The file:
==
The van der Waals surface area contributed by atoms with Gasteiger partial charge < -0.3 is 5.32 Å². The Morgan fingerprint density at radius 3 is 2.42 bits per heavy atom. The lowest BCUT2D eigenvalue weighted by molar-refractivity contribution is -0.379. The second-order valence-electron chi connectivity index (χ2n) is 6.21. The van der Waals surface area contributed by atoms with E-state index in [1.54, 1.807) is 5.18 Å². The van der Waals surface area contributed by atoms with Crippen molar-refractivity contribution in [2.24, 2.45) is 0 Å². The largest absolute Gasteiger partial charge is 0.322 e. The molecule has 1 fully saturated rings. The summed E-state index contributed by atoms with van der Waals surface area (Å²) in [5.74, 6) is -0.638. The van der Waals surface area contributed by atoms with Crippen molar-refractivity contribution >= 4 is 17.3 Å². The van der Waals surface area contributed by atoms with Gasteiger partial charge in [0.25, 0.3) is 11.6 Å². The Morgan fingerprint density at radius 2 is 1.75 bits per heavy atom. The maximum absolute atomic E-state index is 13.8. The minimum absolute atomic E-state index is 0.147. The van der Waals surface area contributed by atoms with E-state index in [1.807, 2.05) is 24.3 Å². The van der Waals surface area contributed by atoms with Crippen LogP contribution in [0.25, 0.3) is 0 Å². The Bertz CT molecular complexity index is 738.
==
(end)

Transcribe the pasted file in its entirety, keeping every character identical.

The van der Waals surface area contributed by atoms with Gasteiger partial charge < -0.3 is 5.32 Å². The Morgan fingerprint density at radius 3 is 2.42 bits per heavy atom. The lowest BCUT2D eigenvalue weighted by molar-refractivity contribution is -0.379. The second-order valence-electron chi connectivity index (χ2n) is 6.21. The van der Waals surface area contributed by atoms with E-state index in [1.54, 1.807) is 5.18 Å². The van der Waals surface area contributed by atoms with Crippen molar-refractivity contribution in [2.24, 2.45) is 0 Å². The largest absolute Gasteiger partial charge is 0.322 e. The molecule has 1 fully saturated rings. The summed E-state index contributed by atoms with van der Waals surface area (Å²) in [5.74, 6) is -0.638. The van der Waals surface area contributed by atoms with Crippen molar-refractivity contribution >= 4 is 17.3 Å². The van der Waals surface area contributed by atoms with Gasteiger partial charge in [0.25, 0.3) is 11.6 Å². The Morgan fingerprint density at radius 2 is 1.75 bits per heavy atom. The maximum absolute atomic E-state index is 13.8. The minimum absolute atomic E-state index is 0.147. The van der Waals surface area contributed by atoms with E-state index in [1.807, 2.05) is 24.3 Å². The van der Waals surface area contributed by atoms with Crippen LogP contribution in [0.25, 0.3) is 0 Å². The Bertz CT molecular complexity index is 738.